The Soupster talks and listens.
I was cornered! I had to be quick. I grabbed my books and papers and scurried out of my cozy winter spot in the library. The new glass walls made it hard to be invisible.
Talking Joe was heading straight towards me. Joe was long and lanky and words spewed out of him like a manic fountain pen. Like a lot of Our Towners this time of year, he hunted down people to visit with.
An interesting man, Talking Joe. Curious and self-educated, he looked at old things in new ways and gave you ideas to mull over for days. He often sounded like the speculative science talks on the radio.
“Hi, Soupster!” Joe hailed just when I thought I was in the clear. “Soupster, have you ever noticed – Our Town is yellow?”
“Yellow? Do you mean faint of heart? Scared? Cowardly?”
No, no, Soupster. Just yellow. Well, maybe orangey-red, but it looks like a big ‘ole pumpkin patch.”
“How so, Joe?”
“Well, Soupster. It runs the gamut from burnt umber to the palest yellow to rooftop red.”
“Burnt umber? What is that, Joe?”
“Umber, I’ve read, is a natural brown earth pigment with oxides. When heated, the color becomes more intense and is called burnt umber.”
“And then, Soupster, have you noticed we have miles and miles of yellow ‘No Parking’ curbs? How do they pick these colors? Do they discuss them at assembly or is it just the paint on sale that month?”
“I don’t know, Joe, maybe folks are just seeking brightness. In deep winter here, the forests, mountains and oceans are mostly black, topped by dark gray clouds. Maybe people are trying to add an artificial sun to the landscape.”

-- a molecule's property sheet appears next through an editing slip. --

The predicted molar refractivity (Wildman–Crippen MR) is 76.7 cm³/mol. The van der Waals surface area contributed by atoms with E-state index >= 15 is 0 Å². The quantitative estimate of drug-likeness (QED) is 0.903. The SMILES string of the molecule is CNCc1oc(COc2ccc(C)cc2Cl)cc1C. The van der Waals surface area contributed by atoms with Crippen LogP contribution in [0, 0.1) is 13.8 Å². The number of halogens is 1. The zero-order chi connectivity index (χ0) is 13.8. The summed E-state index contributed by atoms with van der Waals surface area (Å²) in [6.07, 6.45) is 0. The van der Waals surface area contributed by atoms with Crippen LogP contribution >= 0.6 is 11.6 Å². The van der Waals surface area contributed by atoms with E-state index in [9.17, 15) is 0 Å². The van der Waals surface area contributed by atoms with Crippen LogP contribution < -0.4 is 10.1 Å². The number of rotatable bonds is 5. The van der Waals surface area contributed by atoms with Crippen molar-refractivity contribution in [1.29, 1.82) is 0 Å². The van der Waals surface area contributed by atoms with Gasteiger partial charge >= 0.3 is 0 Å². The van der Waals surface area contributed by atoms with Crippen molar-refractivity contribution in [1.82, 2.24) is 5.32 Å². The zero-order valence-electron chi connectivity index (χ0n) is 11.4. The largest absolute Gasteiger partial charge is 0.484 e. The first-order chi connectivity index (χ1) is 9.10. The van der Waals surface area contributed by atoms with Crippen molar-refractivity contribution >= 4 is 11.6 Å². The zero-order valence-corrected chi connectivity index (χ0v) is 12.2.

“Yeah, Soupster, we all need variety – for example, I have to admit St. Michael’s Cathedral is the little non-pumpkin jewel of downtown.”
“Good things to think about, Joe. Anything else on your mind today?” I asked as I strolled toward the silent sanctuary of my truck.
“Oh, all kinds of things. Like why are the streets so quiet at night? I hardly ever hear anyone cussing or yelling anymore. Maybe it’s too cold to make noise.”
Joe seemed more lonesome than usual today. Ever since his wife passed, he’s been trying to reconnect with friends and neighbors. She was definitely the social glue of the pair. Things got even harder for Joe when his card-playing buddy Ralph moved south to be near grandkids. Talking Joe needed a listener now more than ever.
Sometimes, we all just need to shut up and listen better, and maybe the season will seem kinder and warmer.
“Okay, Joe, see you around,” I said as I started my engine.
“I was wondering – why does our town have so many flat roofs? Just asking,” I heard him say.
I pulled away from the yellow curb, slowed down and called back, “Get in the truck, Joe, and tell me what you think about the flat roofs.”
Submitted by Rose Manning
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